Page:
Stages and Process of Grief
Even though everyone grieves losses in different ways, there are some regular patterns or stages of grieving that people usually experience. These patterns describe the emotions and mental processes that may be felt at different stages of the grief process.
Horowitz’s Model of Loss/Adaptation
Psychiatrist Mardi Horowitz divides the process of normal grief into the following "stages of loss." These stages are typical, but they don't occur for everyone or always in this exact order.
- Outcry. People often get upset when they first realize that they have lost someone important. They may publicly scream and yell; cry and collapse. Alternatively, they may hold their distress inside and not share it with others. Outcry feelings may be suppressed by the person who is feeling them so that the feelings are not felt too strongly, or they may spill out uncontrollably. In any event, initial outcry feelings take a lot of energy to sustain and tend to not last too long.
- Denial and Intrusion. As people move past the initial outcry, they will often enter a period characterized by movement between 'denial' and 'intrusion'. This means that people will experience periods where they distract themselves so thoroughly in other activities and thoughts they don't think about the loss, and also periods where the loss is felt very strongly and acutely, perhaps even as intensely as during the initial outcry stage. It is normal for people to bounce between these opposites of engagement and disengagement. People may feel guilty when they realize they are no longer constantly feeling their loss and are able to engage in other activities and emotions, but it is a good thing that this happens. Distraction and disengagement break up the intensity of feeling characteristic of the acute pain of loss so it is more manageable and less overwhelming.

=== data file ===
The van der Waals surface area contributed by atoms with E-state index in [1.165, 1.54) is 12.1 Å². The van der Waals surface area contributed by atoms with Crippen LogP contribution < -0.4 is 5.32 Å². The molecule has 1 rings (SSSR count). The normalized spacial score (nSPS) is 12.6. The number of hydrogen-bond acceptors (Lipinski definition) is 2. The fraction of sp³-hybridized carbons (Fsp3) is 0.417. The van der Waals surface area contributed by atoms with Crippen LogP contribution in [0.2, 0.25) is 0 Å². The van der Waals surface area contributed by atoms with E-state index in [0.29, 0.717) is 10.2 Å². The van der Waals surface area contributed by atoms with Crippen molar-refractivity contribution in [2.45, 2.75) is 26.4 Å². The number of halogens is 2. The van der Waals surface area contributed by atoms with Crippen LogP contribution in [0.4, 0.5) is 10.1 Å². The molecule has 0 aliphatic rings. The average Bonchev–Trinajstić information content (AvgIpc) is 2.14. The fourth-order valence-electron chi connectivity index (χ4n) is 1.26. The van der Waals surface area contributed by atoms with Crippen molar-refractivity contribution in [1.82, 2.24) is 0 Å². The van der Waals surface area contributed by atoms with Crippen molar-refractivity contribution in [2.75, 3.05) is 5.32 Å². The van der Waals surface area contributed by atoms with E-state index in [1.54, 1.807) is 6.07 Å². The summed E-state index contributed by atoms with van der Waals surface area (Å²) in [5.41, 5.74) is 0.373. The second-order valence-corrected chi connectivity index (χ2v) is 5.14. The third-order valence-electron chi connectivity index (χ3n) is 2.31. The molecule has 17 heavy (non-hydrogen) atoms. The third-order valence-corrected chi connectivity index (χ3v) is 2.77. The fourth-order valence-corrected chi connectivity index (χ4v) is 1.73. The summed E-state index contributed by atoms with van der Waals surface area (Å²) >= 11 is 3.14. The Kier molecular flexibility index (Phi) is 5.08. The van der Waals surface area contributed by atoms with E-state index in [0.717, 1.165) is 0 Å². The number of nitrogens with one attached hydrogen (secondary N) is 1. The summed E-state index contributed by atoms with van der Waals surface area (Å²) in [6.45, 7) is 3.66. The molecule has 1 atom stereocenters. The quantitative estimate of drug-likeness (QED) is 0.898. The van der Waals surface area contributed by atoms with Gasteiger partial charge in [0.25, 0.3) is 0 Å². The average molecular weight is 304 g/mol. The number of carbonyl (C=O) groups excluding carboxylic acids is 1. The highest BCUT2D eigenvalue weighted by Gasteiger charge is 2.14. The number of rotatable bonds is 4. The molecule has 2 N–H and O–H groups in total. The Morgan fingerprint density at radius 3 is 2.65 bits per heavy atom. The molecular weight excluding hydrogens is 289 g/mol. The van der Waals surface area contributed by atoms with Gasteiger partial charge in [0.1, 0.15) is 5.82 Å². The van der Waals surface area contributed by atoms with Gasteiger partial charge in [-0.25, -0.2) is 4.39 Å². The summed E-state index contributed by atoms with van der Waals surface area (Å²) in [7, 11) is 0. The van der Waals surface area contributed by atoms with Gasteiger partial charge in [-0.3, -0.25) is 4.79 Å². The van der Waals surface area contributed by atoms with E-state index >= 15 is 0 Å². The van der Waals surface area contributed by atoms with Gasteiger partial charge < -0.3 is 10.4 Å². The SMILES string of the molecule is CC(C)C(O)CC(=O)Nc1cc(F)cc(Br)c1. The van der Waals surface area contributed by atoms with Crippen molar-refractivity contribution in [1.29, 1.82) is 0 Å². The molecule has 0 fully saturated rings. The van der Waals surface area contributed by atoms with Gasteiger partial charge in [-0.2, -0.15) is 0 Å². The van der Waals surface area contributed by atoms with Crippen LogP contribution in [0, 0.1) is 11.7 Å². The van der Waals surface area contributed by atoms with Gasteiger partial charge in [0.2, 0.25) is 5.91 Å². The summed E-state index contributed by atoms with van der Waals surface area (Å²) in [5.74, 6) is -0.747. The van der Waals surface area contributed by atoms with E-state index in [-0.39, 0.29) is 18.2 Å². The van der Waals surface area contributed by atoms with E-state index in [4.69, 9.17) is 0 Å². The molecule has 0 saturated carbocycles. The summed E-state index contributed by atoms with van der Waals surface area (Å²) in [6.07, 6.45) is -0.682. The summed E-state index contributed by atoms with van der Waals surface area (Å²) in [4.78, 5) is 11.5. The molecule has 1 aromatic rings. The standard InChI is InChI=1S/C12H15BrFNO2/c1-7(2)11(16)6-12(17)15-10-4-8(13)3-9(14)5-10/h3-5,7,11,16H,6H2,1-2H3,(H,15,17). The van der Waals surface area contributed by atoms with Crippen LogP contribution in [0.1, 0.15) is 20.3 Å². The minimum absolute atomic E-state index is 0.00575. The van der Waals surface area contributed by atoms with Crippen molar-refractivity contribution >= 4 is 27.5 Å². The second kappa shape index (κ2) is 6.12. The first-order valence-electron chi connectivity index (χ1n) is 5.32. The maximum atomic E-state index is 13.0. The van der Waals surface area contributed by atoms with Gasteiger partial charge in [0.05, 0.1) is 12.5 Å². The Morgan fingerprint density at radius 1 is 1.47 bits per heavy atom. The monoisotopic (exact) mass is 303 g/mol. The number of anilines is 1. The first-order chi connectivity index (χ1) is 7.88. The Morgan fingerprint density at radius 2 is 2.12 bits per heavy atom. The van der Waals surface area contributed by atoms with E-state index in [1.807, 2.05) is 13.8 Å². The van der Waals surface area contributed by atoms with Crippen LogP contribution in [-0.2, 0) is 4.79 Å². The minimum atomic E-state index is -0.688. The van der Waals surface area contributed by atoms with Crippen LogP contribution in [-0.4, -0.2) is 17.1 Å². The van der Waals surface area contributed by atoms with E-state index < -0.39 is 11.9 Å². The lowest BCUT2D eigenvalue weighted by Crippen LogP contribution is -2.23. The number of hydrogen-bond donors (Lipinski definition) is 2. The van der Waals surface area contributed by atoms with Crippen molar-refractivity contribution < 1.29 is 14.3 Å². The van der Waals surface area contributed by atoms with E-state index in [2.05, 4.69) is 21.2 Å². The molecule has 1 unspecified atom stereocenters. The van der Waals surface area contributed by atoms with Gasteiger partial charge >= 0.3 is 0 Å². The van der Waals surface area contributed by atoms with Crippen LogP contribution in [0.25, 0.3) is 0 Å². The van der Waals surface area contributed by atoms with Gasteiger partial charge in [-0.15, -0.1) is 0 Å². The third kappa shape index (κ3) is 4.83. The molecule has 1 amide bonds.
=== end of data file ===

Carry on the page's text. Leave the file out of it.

- Working Through. As time goes by (days, weeks, months), the movement between denial (not thinking about or feeling the loss) and intrusion (thinking about and feeling the loss very intensely) tends to slow down and becomes less pronounced, with people spending more time not thinking about or feeling the loss, and less time being overwhelmed by it. During the working through stage, people think about and feel their loss, but also start to figure out new ways to manage without the lost relationship. Such new ways of managing might include making preparations to date again (or just starting to think about it), developing new friendships and strengthening existing ones, finding new hobbies, engaging in new projects, etc.
- Completion. At some point in time (months, years), the process of grieving is completed or rather, "completed enough", so that life has started to feel normal again. While memories remain of what has been lost, the feeling attached to the loss is less painful and no longer regularly interferes with the person's life. Temporary reactivation of grief feelings may occur on anniversaries important to the lost relationship (marriage and engagement dates, etc.), but such upwellings of hurt feeling tend to be temporary in nature.